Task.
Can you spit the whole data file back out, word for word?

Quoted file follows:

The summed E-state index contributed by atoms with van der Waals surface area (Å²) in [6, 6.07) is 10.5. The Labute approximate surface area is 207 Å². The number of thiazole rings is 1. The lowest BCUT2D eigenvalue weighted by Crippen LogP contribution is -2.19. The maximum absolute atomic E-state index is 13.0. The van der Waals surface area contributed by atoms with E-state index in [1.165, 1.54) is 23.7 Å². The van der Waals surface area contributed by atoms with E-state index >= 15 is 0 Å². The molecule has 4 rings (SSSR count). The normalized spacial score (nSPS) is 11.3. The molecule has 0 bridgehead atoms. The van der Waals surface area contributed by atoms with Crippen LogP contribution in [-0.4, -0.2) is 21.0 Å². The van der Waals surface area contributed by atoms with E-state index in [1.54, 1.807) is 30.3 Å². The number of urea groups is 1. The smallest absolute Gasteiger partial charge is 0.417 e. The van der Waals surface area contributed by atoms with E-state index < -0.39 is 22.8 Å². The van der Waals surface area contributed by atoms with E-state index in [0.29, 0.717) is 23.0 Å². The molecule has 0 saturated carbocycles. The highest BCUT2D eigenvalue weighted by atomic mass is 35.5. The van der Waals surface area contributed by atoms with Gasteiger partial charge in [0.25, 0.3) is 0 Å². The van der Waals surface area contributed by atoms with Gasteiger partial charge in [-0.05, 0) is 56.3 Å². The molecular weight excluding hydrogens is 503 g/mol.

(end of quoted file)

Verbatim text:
The summed E-state index contributed by atoms with van der Waals surface area (Å²) in [6, 6.07) is 10.5. The Labute approximate surface area is 207 Å². The number of thiazole rings is 1. The lowest BCUT2D eigenvalue weighted by Crippen LogP contribution is -2.19. The maximum absolute atomic E-state index is 13.0. The van der Waals surface area contributed by atoms with E-state index in [1.165, 1.54) is 23.7 Å². The van der Waals surface area contributed by atoms with E-state index >= 15 is 0 Å². The molecule has 4 rings (SSSR count). The normalized spacial score (nSPS) is 11.3. The molecule has 0 bridgehead atoms. The van der Waals surface area contributed by atoms with Crippen LogP contribution in [-0.4, -0.2) is 21.0 Å². The van der Waals surface area contributed by atoms with E-state index in [1.54, 1.807) is 30.3 Å². The number of urea groups is 1. The smallest absolute Gasteiger partial charge is 0.417 e. The van der Waals surface area contributed by atoms with E-state index < -0.39 is 22.8 Å². The van der Waals surface area contributed by atoms with E-state index in [0.29, 0.717) is 23.0 Å². The molecule has 0 saturated carbocycles. The highest BCUT2D eigenvalue weighted by atomic mass is 35.5. The van der Waals surface area contributed by atoms with Gasteiger partial charge in [0.25, 0.3) is 0 Å². The van der Waals surface area contributed by atoms with Gasteiger partial charge in [-0.05, 0) is 56.3 Å². The molecular weight excluding hydrogens is 503 g/mol.